Airlines begin to feel the financial pinch
Running an airline is often a difficult balancing act. There are so many external factors that can have a real impact on an carriers bottom line. Despite the industry enjoying record numbers of passengers, a storm cloud seems to be forming on the horizon with The International Air Transport Association (IATA) lowing its profit forecast for 2018 by 12per cent.
Despite strong trading at the start of the year, rising fuel and labour costs have created ever tightening margins. Oil prices have really started to gain momentum with the average barrel now costing $70, a 30per cent increase on 2017’s price of $54.90 a barrel. IATA’s projections had set oil prices for 2018 at $60 a barrel, showing just how quickly oil has are gathered pace.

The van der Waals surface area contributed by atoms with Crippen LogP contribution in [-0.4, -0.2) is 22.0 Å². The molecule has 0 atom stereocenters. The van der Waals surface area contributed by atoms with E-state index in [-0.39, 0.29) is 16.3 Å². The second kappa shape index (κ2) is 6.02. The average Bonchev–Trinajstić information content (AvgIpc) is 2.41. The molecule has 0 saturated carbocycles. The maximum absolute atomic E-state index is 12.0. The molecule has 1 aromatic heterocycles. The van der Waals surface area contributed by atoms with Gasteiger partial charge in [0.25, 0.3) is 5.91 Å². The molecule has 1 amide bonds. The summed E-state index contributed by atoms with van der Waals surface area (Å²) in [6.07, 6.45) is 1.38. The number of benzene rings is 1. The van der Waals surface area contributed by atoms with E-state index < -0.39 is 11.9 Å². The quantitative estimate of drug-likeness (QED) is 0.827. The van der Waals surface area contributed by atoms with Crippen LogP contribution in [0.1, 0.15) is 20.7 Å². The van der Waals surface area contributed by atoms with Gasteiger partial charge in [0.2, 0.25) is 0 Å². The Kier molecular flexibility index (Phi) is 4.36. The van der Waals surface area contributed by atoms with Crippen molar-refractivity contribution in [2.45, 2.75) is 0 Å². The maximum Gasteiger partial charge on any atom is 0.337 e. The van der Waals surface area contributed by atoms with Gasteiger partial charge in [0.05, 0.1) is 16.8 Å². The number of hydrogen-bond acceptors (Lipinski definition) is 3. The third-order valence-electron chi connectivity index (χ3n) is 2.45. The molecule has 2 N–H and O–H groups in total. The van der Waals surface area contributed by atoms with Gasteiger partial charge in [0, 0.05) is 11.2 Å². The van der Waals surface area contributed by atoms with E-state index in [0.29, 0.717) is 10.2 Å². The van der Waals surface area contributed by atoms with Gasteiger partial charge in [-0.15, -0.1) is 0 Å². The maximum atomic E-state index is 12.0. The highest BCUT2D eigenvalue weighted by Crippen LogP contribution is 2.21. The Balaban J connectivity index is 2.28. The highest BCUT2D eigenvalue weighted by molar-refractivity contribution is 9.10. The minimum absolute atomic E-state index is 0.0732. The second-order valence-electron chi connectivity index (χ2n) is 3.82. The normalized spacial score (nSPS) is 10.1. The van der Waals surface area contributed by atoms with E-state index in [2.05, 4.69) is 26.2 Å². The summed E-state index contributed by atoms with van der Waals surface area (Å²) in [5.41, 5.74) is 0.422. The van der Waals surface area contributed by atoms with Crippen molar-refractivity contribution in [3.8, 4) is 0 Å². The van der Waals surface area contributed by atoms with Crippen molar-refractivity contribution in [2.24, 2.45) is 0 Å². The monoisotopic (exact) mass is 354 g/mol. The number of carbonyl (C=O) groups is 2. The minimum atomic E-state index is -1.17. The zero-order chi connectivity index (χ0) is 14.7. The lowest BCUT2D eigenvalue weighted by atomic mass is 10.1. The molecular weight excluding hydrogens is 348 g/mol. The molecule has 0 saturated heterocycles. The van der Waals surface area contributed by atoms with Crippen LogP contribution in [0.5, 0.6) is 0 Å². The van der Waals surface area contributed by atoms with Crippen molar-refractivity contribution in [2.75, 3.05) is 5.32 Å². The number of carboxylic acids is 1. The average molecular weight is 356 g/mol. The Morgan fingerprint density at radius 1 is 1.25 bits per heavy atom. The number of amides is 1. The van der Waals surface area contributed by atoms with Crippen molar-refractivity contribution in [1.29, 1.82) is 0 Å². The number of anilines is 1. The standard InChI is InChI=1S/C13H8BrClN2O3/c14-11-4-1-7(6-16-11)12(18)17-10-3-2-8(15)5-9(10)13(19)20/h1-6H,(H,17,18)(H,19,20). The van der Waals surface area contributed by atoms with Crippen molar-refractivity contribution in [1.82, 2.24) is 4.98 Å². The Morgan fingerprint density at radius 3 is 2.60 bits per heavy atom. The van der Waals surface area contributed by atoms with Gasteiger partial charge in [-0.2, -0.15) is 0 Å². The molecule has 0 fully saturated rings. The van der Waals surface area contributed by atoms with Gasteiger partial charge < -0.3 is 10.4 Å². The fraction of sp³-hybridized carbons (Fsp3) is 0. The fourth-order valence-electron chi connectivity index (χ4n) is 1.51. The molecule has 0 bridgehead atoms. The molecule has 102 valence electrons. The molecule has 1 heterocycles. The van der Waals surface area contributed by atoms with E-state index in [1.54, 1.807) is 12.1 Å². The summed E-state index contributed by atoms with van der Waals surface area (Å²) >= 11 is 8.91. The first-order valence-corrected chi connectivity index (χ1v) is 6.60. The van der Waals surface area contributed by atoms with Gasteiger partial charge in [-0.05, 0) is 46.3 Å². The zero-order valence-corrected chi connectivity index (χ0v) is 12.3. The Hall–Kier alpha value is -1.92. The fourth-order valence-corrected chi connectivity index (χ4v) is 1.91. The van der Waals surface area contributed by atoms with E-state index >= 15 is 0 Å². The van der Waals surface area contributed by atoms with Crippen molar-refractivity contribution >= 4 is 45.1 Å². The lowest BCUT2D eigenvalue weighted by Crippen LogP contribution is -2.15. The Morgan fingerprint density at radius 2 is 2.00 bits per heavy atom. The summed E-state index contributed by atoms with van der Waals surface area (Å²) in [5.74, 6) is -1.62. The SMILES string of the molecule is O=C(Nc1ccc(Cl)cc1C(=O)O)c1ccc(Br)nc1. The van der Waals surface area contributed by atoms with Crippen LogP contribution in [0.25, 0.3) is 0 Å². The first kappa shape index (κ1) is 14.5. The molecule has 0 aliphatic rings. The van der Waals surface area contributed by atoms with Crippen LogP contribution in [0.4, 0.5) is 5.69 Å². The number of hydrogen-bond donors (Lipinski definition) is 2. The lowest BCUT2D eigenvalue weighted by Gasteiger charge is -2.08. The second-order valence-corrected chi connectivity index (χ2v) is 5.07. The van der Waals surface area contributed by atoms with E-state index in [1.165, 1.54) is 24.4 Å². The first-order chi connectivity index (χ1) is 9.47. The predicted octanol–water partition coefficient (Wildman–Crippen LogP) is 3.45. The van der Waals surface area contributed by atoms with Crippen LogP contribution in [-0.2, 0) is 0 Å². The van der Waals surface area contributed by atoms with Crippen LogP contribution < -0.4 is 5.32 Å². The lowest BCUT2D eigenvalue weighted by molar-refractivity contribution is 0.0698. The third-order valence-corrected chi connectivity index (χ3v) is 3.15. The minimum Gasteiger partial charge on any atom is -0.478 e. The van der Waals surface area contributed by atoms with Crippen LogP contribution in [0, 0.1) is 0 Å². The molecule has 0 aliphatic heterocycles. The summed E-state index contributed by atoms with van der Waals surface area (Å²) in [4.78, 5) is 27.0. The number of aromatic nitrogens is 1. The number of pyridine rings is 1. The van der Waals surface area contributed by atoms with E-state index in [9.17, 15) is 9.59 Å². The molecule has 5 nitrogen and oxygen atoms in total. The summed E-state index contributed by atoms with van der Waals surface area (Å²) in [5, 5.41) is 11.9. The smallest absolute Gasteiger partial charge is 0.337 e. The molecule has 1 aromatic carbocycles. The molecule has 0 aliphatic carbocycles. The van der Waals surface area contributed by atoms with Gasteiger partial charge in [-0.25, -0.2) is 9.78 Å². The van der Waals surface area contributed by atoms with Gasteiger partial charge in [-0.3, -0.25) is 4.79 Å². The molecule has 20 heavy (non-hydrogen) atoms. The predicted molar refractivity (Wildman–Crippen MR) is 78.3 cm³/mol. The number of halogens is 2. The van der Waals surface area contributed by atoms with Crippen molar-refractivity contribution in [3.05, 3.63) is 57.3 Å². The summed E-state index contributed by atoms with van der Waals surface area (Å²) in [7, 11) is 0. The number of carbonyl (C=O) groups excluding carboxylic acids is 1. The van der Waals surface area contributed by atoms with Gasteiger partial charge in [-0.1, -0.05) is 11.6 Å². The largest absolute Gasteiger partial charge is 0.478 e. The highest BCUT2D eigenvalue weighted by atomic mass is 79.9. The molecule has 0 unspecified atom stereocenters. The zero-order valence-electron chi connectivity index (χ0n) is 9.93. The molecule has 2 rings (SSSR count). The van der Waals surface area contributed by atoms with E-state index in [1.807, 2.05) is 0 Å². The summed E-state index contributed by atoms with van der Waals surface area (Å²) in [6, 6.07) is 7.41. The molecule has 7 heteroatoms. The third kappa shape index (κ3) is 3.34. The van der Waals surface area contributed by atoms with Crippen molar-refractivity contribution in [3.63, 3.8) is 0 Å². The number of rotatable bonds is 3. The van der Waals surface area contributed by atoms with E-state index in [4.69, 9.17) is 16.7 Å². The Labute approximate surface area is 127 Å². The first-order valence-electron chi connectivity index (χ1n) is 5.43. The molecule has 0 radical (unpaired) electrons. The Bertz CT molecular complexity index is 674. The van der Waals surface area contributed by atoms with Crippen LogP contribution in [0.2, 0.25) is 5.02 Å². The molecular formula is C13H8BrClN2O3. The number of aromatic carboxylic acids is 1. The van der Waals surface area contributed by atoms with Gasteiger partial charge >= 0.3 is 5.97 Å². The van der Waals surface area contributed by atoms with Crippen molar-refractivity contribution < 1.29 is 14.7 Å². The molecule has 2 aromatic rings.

IATA's director general, Alexandre de Juniac, was quick to cool concerns stating: "Solid profitability is holding up in 2018, despite rising costs. The industry's financial foundations are strong with a nine-year run in the black that began in 2010."
He also pointed out that increasing debate surrounding trade barriers could start to become a future contributing factor to price increases. "We haven't faced any significant decline in numbers of passengers or cargo related to trade wars or protectionist barriers up to now, but if it continues it will happen” he said.
Airlines continue to tap into the growing passenger numbers across Asia, as deliveries of planes to new carriers across the continent enable a whole host of new customers. These growing markets will prove vital with the possible end of a nine-year run in the black for the world’s largest carriers just around the corner.